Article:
Life is crazy. No surprise there.
It’s all types of fucked up and all kinds of beautiful.
Most of all, it always moves forward. Luckily for me, much of the momentum that pushed me through this past year and a half had comprised of bouts of sadness so deep, it scared me. It felt inescapable and unmanageable. With my graduation date quickly approaching, I constantly worried about the future: where I would be, what I would do afterwards, where I would work, and mostly how I would pay for myself once I became independent? How could I make something of myself if I was too afraid to take the risk of following my passion for writing? I was stressed and sad and angry that I didn’t have the answers so all I did was remain stagnant in my position. And because of that I felt I had no purpose. I was pushing against a rock I couldn’t move.
Without going into too much detail, much of the depression that I experienced was also a product of internal issues (self-confidence, stress, anxiety, uncertainty, etc.) along with a few other moving and unpleasant events that were outside of my control, but manageable had I simply approached the situation better (failed and strained relationships with friends, family, and lovers). I had harbored and nurtured these problems with negativity and worry and this reflected in my work ethic, my social circles, and my daily interactions with other people. I was easy to anger, to irritate. I pulled away from many people, and procrastinated at every opportunity. Most damaging of all, I convinced myself that I deserved to feel this way– to hate myself for having no “real” excuse for being sad, but still being so anyway.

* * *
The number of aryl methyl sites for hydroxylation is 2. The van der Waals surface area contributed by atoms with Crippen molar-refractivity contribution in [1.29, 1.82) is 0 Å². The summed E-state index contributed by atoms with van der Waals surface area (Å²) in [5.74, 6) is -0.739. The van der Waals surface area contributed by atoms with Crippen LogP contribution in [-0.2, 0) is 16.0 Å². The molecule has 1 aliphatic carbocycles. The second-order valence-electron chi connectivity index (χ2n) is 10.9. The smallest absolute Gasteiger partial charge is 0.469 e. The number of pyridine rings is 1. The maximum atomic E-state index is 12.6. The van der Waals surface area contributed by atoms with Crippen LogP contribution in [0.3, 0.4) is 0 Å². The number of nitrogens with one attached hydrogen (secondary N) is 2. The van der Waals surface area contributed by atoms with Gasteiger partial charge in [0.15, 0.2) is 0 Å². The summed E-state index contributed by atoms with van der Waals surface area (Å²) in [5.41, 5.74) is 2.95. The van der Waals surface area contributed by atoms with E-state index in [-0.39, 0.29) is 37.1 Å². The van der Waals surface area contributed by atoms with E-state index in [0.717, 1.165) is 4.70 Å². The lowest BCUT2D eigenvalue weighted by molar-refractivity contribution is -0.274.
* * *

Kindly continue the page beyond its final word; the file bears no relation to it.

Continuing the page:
But I look back at those dark moments in time, even with the happy days in mind, and cannot think of anything I could be more grateful for. I mean that with the utmost sincerity.
You may be wondering why I would be praising something many would consider a misfortune. Why would I be happy to have been sad? I realize that may seem odd and perhaps offensive to some who have been clinically diagnosed with depression or mental illness. That is not my intention at all. But it is because of that deep depression that I have come to learn more about growth and happiness, and most importantly, myself.
Now, I am not a guru of life. I don’t have all the secrets of the world nor do I wish to. These lessons I’ve learned have not automatically brought me to a realm of absolute happiness. But I have learned that “happiness” as a perpetual state of being is not possible, nor should it be. I don’t say this because I am a pessimist, but because I’ve come to understand that the goal of life isn’t about finding absolute bliss for the rest of our days.
It’s about living.
And to be alive is to know pain and hardship and heartbreak and love and laughter and moments of joy so profound it’s impossible not to believe in something greater. It’s about trying to understand world and coming to terms with the fact that we never truly will. To be alive is to live in a paradox.
This leads me to
Lesson One: Let go of the need for happiness.
I read a quote once and though I am unable to relay it verbatim, it went along these lines: If you forbid yourself to be sad because there are others who suffer more, then you cannot allow yourself to be happy because there are many who are happier than you.
I spent many months being upset– mostly at myself.There was so much guilt whenever I felt sad or angry, because every night I took a step back and thought to myself: What do I really have to be sad about when I have supportive family and friends, food on the table, shelter over my head, and a stable education? If I started to feel sad I’d instantly beat myself up for looking at the world so negatively. I forced myself to be positive and would get upset when I couldn’t be. How could I when I would constantly meet and interact with people who suffered more tangible worries than I could even imagine?